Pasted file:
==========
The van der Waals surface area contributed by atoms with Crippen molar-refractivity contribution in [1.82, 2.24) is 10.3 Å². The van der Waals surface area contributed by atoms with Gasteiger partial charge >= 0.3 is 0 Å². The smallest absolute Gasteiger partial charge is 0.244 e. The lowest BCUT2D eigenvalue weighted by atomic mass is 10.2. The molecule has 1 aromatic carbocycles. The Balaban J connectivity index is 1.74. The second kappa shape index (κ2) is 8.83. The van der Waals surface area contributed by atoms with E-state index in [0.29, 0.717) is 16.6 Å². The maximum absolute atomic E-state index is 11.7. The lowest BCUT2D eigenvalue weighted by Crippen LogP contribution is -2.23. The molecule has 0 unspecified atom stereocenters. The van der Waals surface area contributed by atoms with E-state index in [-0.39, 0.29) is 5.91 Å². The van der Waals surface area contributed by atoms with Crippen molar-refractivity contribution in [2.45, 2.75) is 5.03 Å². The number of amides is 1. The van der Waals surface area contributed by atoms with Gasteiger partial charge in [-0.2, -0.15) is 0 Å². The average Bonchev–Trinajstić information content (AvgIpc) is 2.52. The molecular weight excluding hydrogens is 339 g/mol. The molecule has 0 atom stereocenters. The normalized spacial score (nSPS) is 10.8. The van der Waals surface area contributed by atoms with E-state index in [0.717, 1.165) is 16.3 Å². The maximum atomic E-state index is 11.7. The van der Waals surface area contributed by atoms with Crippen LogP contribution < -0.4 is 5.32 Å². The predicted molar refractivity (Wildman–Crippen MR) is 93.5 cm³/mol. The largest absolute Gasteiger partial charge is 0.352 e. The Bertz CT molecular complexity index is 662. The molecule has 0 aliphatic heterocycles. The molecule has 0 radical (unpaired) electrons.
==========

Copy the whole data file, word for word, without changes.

The van der Waals surface area contributed by atoms with Crippen molar-refractivity contribution in [1.82, 2.24) is 10.3 Å². The van der Waals surface area contributed by atoms with Gasteiger partial charge >= 0.3 is 0 Å². The smallest absolute Gasteiger partial charge is 0.244 e. The lowest BCUT2D eigenvalue weighted by atomic mass is 10.2. The molecule has 1 aromatic carbocycles. The Balaban J connectivity index is 1.74. The second kappa shape index (κ2) is 8.83. The van der Waals surface area contributed by atoms with E-state index in [0.29, 0.717) is 16.6 Å². The maximum absolute atomic E-state index is 11.7. The lowest BCUT2D eigenvalue weighted by Crippen LogP contribution is -2.23. The molecule has 0 unspecified atom stereocenters. The van der Waals surface area contributed by atoms with E-state index in [-0.39, 0.29) is 5.91 Å². The van der Waals surface area contributed by atoms with Crippen molar-refractivity contribution in [2.45, 2.75) is 5.03 Å². The number of amides is 1. The van der Waals surface area contributed by atoms with Gasteiger partial charge in [-0.2, -0.15) is 0 Å². The average Bonchev–Trinajstić information content (AvgIpc) is 2.52. The molecular weight excluding hydrogens is 339 g/mol. The molecule has 0 atom stereocenters. The normalized spacial score (nSPS) is 10.8. The van der Waals surface area contributed by atoms with E-state index in [0.717, 1.165) is 16.3 Å². The maximum atomic E-state index is 11.7. The van der Waals surface area contributed by atoms with Crippen LogP contribution < -0.4 is 5.32 Å². The predicted molar refractivity (Wildman–Crippen MR) is 93.5 cm³/mol. The largest absolute Gasteiger partial charge is 0.352 e. The Bertz CT molecular complexity index is 662. The molecule has 0 aliphatic heterocycles. The molecule has 0 radical (unpaired) electrons.